Approximately 8.5 million people in the United States have peripheral arterial disease (PAD), a narrowing of arteries that don’t involve the heart, particularly those in the legs. One of those people is Jeff Helms, 64, of East Stroudsburg.
Helms suffers from classic PAD symptoms: cramping and leg pain when walking or climbing stairs, signs that his leg muscles are not getting enough oxygen. As a result, people with PAD typically walk less and less. That amounts to less exercise, which allows PAD to get worse.
Helms had this in mind when his primary care physician sent him to Lehigh Valley Health Network (LVHN) for testing. Helms soon learned that the blood flow in his right leg was only about 60 percent of what it should have been, and it was just 70 percent of what it should have been in the left leg.
Rehab for PAD
Helms became the first patient at Lehigh Valley Hospital (LVH)–Pocono’s new PAD rehabilitation program. The program, led by Wilson, launched in September 2018 and is part of the cardiac rehabilitation offering at LVH– Pocono. “Ideally, this is for patients who have not had surgery and can avoid surgery or balloon angioplasty,” Wilson says. “The goal is to get patients involved in their treatment and in caring for themselves,” he says.
Walking away from leg pain
PAD has long been treated with medication and/or medical procedures. Blocked arteries are opened with balloon angioplasty. Stents can be placed in arteries to keep them open after angioplasty. Vascular surgeons can perform bypass surgery to circumvent blocked arteries. Various medications can be prescribed to keep blood thin and help open the arteries. But the latest treatment is the simplest: a walking regimen.
Typically, the pain of PAD comes when you are walking and goes away when you stop and rest. Start walking again, and it soon returns. Yet, through carefully planned and supervised walking, patients can push past the limits of their PAD and improve the health of their arteries.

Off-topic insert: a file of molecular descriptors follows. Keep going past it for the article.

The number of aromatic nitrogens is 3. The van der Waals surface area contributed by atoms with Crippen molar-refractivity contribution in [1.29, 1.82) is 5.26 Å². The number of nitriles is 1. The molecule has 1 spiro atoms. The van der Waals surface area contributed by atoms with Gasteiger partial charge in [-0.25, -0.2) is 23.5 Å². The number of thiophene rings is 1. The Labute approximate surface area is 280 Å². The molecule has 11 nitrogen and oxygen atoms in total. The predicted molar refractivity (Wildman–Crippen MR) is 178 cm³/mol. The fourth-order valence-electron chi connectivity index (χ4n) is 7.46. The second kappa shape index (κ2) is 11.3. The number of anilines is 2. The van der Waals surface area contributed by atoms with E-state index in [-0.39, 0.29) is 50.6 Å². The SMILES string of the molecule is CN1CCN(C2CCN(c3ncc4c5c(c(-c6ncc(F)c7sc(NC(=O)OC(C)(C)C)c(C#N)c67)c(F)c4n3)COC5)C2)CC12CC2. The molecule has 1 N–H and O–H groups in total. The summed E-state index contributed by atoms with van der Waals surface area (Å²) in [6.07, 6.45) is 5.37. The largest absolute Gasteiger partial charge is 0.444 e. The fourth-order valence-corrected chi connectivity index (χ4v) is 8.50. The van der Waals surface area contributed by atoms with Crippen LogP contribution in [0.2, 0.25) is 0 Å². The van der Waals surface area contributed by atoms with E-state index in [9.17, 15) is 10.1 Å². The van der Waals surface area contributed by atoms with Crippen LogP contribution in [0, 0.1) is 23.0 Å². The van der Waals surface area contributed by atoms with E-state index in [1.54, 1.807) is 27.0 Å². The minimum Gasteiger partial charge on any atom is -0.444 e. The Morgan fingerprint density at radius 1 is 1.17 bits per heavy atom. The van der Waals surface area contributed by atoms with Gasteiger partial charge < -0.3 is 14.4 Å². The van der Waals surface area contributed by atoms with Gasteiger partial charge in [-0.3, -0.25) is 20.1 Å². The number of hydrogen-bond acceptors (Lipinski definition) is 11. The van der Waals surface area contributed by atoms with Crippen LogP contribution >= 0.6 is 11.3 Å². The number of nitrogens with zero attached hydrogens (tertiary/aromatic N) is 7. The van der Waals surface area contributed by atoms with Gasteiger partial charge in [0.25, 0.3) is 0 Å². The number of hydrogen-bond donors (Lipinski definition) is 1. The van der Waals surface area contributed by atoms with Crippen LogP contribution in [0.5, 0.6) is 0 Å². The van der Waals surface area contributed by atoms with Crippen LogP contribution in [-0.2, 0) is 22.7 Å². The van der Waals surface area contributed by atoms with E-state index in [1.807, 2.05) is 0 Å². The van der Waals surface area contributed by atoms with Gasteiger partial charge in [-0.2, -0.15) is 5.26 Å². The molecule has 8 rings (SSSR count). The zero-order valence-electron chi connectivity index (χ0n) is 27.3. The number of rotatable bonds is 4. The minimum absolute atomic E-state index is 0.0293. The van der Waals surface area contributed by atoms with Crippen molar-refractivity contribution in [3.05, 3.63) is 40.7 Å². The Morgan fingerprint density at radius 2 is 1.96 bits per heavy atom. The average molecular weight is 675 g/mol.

Treatment involves three sessions per week for 12 weeks. Patients start by walking 2 miles per hour on a treadmill. When their pain reaches 3 on a scale of 1 to 5, they stop and rest until they are able to start again. Over time, speed and duration increase. An incline is added too. If back pain or some other issue makes walking difficult, a stationary bike can be substituted for the treadmill.
When Helms started his therapy, he could walk for only 90 seconds before the pain was too much. By two and a half weeks, he had progressed to eight minutes of uninterrupted walking. Things continued to improve over the course of his treatment.
“At the end of 12 weeks, I could walk more than 30 minutes without stopping,” Helms says. “It seemed like someone just opened a door, and I could keep on continually improving.” Helms’ progress in rehab made a real difference for him in his daily life too.
“I couldn’t walk up hills or a flight of stairs without extreme pain,” he says, “but recently, I ran up a flight of stairs. I went hunting this year too. I can hike the trails again.” Helms also lost 10 pounds – and his doctor is no longer talking about surgery.
Although Wilson’s specialty is vascular surgery, he’s happy to add rehab to the list of options for treating PAD patients. “This makes us full service as vascular specialists,” he says.
While those services continue to include bypass surgery, balloon angioplasty and medicine, he’s glad to have this additional option. “Just because we have a few hammers doesn’t mean everything is a nail.” Wilson says.